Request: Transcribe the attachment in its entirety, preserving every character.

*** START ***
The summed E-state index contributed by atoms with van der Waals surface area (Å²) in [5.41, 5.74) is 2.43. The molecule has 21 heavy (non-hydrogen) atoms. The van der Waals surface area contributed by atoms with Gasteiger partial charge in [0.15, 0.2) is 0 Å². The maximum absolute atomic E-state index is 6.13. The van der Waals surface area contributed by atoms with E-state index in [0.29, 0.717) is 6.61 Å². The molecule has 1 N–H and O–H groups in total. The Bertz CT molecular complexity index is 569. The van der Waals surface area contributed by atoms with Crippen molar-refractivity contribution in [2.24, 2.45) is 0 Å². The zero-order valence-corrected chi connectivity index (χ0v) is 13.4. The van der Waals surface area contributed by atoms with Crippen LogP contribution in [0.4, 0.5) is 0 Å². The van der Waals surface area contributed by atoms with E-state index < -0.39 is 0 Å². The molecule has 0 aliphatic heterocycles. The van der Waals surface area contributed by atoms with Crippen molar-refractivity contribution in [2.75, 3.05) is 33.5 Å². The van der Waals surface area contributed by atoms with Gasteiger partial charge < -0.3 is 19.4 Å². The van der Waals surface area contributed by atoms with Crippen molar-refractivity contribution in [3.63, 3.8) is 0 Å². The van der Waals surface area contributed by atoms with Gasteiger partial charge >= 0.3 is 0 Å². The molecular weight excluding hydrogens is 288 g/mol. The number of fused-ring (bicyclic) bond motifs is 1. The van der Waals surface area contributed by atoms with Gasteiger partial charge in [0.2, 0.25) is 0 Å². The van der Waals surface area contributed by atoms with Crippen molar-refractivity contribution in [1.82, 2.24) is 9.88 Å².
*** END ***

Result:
The summed E-state index contributed by atoms with van der Waals surface area (Å²) in [5.41, 5.74) is 2.43. The molecule has 21 heavy (non-hydrogen) atoms. The van der Waals surface area contributed by atoms with Gasteiger partial charge in [0.15, 0.2) is 0 Å². The maximum absolute atomic E-state index is 6.13. The van der Waals surface area contributed by atoms with E-state index in [0.29, 0.717) is 6.61 Å². The molecule has 1 N–H and O–H groups in total. The Bertz CT molecular complexity index is 569. The van der Waals surface area contributed by atoms with Crippen molar-refractivity contribution in [2.24, 2.45) is 0 Å². The zero-order valence-corrected chi connectivity index (χ0v) is 13.4. The van der Waals surface area contributed by atoms with Crippen LogP contribution in [0.4, 0.5) is 0 Å². The van der Waals surface area contributed by atoms with E-state index < -0.39 is 0 Å². The molecule has 0 aliphatic heterocycles. The van der Waals surface area contributed by atoms with Crippen molar-refractivity contribution in [2.75, 3.05) is 33.5 Å². The van der Waals surface area contributed by atoms with Gasteiger partial charge < -0.3 is 19.4 Å². The van der Waals surface area contributed by atoms with Crippen molar-refractivity contribution in [3.63, 3.8) is 0 Å². The van der Waals surface area contributed by atoms with Gasteiger partial charge >= 0.3 is 0 Å². The molecular weight excluding hydrogens is 288 g/mol. The number of fused-ring (bicyclic) bond motifs is 1. The van der Waals surface area contributed by atoms with Gasteiger partial charge in [0.2, 0.25) is 0 Å². The van der Waals surface area contributed by atoms with Crippen molar-refractivity contribution in [1.82, 2.24) is 9.88 Å².